Imagine that I am riding a bicycle toward you. As I approach an intersection I nearly collide, so it seems to me, with a horsedrawn cart. I swerve and barely avoid being run over. Now think of the event again, and imagine that the cart and the bicycle are both traveling close to the speed of light. If you are standing down the road, the cart is traveling at right angles to your light of sight. You see me, by reflected sunlight, traveling toward you. Would not my speed be added to the speed of light so that my image would get to you considerably before the image of the cart? Should you not see me swerve before you see the cart arrive? Can the cart and I approach the intersection simultaneously from my point of view, but not from yours? Could I experience a near collision with the cart while you perhaps see me swerve around nothing and pedal cheerfully on toward the town of Vinci? These are curious and subtle questions. They challenge the obvious. There is a reason that no one thought of them before Einstein. From such elementary questions, Einstein produced a fundamental rethinking of the world, a revolution in physics.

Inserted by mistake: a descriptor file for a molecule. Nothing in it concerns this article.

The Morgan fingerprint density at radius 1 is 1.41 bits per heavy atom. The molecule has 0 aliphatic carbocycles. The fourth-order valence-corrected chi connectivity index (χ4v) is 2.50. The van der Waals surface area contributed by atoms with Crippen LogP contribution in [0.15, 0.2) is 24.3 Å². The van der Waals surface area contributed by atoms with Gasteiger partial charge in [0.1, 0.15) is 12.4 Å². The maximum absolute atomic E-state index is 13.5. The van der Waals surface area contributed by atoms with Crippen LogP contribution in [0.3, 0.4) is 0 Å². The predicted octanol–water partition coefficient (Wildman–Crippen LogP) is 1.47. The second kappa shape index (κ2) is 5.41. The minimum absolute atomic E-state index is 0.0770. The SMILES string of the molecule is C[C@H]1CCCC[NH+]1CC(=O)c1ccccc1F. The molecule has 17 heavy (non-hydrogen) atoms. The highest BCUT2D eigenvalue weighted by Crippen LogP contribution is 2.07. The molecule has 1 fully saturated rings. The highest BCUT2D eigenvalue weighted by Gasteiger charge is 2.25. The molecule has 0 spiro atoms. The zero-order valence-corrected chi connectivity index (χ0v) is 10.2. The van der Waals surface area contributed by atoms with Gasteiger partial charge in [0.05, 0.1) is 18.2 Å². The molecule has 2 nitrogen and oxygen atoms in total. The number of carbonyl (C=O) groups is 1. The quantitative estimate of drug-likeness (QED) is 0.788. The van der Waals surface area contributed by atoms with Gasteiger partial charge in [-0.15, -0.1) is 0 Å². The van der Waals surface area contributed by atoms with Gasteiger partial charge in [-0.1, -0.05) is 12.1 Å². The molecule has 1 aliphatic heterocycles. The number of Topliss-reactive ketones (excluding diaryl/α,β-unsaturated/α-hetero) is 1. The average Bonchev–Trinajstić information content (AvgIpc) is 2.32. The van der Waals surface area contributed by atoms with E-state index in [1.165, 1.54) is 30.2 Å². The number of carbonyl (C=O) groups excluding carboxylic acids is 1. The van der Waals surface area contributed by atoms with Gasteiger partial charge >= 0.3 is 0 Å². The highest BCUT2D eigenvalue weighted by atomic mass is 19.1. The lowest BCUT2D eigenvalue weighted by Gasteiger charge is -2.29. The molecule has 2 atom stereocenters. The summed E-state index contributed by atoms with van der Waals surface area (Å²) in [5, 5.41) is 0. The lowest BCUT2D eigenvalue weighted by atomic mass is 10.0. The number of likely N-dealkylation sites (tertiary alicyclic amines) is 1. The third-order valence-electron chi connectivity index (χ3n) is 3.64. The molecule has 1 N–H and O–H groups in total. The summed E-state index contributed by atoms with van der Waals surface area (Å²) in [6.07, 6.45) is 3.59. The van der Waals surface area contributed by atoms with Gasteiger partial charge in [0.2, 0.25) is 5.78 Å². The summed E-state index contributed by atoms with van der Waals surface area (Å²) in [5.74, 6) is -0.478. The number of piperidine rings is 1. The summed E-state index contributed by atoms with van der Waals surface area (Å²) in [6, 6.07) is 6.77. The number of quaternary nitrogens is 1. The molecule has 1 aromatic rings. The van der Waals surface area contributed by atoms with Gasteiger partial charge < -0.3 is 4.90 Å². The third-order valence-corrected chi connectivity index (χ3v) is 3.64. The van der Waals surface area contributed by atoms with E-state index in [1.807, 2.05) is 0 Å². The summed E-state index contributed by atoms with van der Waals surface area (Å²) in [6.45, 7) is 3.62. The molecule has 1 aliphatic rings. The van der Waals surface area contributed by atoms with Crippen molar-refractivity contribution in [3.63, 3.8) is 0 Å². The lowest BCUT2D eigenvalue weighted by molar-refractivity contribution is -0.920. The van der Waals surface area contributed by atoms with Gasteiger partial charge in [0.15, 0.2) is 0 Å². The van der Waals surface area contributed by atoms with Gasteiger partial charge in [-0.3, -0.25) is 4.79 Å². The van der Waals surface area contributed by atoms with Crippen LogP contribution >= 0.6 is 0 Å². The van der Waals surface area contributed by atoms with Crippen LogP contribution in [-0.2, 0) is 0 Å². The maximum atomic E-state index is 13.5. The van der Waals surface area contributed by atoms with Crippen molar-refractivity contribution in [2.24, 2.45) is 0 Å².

-Carl Sagan, Cosmos. (New York: Ballantine, 1980), 166-167.